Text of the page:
The evolution of the names and ingredients in popular foods.
Have you ever wondered why ketchup bottles have the word "tomato" on them, why you "toast" to someone's health or why salt is used in the process of making ice cream? In this thoroughly researched book, Jurafsky (Linguistics and Computer Science/Stanford Univ.) answers these questions and many more as he explores the interconnected worlds of food and words. Combining history, geography and etymology, the author travels the world searching for the origins of ethnic dishes and provides readers with a fascinating study of how foods, and the words used to describe them, have been modified over the centuries as cuisines have been absorbed into local cultures. English, Dutch and Portuguese sailors traveled to Asia and brought back fermented fish stews and sauces that added new flavor combinations to the European diet. Spices from India and the Middle East were traded around the globe, and the New World introduced turkey, corn and avocados to the large food-trading houses in Europe. Combining history with modern computer programs to analyze data, the author examines the subtle nuances in the language used on a menu, which can help indicate whether a restaurant is expensive or not. He also studies the way negative words used in product descriptions help push consumers into thinking one brand of potato chips is far superior to another, when in fact, both brands are made from potatoes cooked in oil and covered in salt. Jurafsky also includes intriguing recipes for dishes such as a version of fish stew from 13th-century Egypt or a 1545 recipe from a Tudor cookbook called Chekyns upon soppes (“basically chicken on cinnamon toast”).
A highly informative and entertaining compendium of food and word facts sure to appeal to foodies and etymologists alike.
Privately published by Strunk of Cornell in 1918 and revised by his student E. B. White in 1959, that "little book" is back again with more White updatings.
Stricter than, say, Bergen Evans or W3 ("disinterested" means impartial — period), Strunk is in the last analysis (whoops — "A bankrupt expression") a unique guide (which means "without like or equal").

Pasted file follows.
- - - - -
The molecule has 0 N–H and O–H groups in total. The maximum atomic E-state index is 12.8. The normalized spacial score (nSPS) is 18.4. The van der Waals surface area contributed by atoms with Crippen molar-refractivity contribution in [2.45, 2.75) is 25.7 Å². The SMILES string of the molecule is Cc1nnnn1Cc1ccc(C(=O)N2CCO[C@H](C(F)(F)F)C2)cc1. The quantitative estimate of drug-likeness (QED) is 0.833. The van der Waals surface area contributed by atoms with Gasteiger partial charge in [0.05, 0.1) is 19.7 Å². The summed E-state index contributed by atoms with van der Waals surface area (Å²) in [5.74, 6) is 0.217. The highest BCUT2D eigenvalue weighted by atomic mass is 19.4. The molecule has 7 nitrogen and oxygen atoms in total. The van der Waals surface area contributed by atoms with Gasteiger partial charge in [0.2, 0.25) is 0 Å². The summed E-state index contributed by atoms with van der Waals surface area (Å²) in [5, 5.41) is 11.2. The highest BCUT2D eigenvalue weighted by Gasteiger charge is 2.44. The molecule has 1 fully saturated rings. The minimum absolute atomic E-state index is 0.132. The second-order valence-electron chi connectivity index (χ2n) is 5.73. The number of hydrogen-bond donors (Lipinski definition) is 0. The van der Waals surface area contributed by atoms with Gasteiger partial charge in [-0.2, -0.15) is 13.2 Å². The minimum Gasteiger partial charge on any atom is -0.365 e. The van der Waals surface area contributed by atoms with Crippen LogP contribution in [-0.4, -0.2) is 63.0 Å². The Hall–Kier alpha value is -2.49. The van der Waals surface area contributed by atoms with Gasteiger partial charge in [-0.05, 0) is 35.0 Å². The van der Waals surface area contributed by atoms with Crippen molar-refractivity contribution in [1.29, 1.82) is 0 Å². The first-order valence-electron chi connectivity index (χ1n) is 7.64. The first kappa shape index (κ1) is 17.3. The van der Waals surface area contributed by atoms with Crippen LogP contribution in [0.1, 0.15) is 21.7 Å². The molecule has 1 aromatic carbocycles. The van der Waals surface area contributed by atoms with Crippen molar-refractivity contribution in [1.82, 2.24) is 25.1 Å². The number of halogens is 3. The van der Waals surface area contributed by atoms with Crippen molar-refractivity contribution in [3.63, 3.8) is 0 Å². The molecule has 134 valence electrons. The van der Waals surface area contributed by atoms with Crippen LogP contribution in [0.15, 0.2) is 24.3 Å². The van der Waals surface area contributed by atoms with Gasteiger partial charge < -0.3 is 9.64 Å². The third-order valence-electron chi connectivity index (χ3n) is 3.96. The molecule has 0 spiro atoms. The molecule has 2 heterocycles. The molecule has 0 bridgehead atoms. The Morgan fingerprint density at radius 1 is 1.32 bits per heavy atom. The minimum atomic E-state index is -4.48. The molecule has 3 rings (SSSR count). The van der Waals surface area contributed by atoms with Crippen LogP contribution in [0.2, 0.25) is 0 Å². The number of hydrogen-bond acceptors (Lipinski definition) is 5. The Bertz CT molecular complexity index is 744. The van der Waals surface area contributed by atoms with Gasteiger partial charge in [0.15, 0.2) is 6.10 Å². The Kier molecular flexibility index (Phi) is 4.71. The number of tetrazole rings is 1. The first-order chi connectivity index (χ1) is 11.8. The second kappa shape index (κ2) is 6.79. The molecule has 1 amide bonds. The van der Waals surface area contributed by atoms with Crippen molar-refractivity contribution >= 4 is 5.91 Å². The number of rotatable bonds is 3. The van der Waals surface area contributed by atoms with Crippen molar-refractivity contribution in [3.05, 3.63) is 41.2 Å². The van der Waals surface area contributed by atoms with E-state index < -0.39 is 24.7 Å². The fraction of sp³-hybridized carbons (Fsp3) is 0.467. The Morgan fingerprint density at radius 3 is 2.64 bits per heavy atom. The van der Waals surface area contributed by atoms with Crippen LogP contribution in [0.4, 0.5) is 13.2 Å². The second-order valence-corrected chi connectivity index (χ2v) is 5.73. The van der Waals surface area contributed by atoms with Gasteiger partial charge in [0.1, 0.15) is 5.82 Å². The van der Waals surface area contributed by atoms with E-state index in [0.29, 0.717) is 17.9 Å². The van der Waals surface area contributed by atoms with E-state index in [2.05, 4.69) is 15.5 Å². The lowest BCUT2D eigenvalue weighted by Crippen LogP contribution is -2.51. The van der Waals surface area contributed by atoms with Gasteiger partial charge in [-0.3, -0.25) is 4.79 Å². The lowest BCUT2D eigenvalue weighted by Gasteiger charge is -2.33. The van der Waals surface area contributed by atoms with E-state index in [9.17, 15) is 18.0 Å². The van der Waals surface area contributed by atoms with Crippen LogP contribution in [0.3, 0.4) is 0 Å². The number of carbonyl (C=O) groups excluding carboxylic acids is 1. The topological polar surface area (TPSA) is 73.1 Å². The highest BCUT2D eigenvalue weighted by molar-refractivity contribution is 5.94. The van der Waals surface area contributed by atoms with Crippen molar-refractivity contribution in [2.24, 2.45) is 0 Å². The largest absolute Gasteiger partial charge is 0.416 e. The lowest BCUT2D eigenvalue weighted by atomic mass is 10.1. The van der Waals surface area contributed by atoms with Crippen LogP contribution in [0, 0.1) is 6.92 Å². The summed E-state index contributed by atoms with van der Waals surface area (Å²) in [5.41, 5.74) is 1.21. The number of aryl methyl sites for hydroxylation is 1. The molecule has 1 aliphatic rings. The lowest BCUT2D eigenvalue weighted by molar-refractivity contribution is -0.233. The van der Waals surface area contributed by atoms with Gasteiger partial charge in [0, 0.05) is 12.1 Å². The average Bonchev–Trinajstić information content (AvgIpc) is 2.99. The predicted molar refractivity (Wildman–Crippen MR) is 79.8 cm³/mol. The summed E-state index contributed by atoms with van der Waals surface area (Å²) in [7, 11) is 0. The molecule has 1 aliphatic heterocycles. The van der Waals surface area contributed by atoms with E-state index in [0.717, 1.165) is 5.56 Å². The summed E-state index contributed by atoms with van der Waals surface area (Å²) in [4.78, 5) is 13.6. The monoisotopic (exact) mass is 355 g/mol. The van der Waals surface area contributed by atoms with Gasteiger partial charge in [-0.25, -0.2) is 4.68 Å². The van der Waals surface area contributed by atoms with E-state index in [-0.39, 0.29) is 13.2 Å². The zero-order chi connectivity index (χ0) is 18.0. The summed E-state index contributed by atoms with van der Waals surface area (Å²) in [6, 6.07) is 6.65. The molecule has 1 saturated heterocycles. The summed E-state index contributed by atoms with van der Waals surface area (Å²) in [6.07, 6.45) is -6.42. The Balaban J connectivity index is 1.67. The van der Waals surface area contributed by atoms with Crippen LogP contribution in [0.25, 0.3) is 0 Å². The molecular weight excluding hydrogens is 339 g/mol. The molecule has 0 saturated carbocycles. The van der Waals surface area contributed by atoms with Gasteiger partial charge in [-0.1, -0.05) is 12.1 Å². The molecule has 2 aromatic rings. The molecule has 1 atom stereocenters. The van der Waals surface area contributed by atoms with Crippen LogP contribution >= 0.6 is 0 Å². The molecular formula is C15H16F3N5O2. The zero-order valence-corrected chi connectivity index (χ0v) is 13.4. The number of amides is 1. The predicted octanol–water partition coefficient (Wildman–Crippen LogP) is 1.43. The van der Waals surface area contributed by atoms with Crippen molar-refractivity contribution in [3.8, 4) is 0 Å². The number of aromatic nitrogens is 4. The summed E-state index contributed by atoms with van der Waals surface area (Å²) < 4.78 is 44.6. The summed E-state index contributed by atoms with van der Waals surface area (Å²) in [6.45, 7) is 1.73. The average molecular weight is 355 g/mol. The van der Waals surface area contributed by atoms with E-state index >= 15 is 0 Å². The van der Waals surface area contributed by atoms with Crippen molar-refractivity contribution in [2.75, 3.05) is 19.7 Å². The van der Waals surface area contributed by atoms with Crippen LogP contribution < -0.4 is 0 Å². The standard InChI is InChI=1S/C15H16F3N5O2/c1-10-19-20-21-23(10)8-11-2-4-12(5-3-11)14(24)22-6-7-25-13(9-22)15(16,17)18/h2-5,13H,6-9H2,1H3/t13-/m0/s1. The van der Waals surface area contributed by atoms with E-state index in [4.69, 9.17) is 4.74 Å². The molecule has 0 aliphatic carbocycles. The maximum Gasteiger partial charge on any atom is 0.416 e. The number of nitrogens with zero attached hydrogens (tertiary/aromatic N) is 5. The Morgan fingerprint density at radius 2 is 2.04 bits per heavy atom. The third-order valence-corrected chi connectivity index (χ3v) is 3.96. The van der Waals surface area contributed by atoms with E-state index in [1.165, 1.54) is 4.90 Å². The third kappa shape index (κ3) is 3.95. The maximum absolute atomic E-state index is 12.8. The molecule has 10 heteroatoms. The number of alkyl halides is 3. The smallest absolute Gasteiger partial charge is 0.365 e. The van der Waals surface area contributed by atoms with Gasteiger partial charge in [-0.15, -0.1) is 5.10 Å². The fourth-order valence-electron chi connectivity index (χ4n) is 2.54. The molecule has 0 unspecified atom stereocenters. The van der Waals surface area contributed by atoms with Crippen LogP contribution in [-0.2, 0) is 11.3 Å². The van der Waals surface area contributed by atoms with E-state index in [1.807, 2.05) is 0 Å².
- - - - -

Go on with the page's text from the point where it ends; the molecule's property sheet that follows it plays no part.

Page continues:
Noted jazz and pop record producer Thiele offers a chatty autobiography. Aided by record-business colleague Golden, Thiele traces his career from his start as a ``pubescent, novice jazz record producer'' in the 1940s through the '50s, when he headed Coral, Dot, and Roulette Records, and the '60s, when he worked for ABC and ran the famous Impulse! jazz label. At Coral, Thiele championed the work of ``hillbilly'' singer Buddy Holly, although the only sessions he produced with Holly were marred by saccharine strings. The producer specialized in more mainstream popsters like the irrepressibly perky Teresa Brewer (who later became his fourth wife) and the bubble-machine muzak-meister Lawrence Welk. At Dot, Thiele was instrumental in recording Jack Kerouac's famous beat- generation ramblings to jazz accompaniment (recordings that Dot's president found ``pornographic''), while also overseeing a steady stream of pop hits. He then moved to the Mafia-controlled Roulette label, where he observed the ``silk-suited, pinky-ringed'' entourage who frequented the label's offices. Incredibly, however, Thiele remembers the famously hard-nosed Morris Levy, who ran the label and was eventually convicted of extortion, as ``one of the kindest, most warm-hearted, and classiest music men I have ever known.'' At ABC/Impulse!, Thiele oversaw the classic recordings of John Coltrane, although he is the first to admit that Coltrane essentially produced his own sessions. Like many producers of the day, Thiele participated in the ownership of publishing rights to some of the songs he recorded; he makes no apology for this practice, which he calls ``entirely appropriate and without any ethical conflicts.'' A pleasant, if not exactly riveting, memoir that will be of most interest to those with a thirst for cocktail-hour stories of the record biz. (25 halftones, not seen)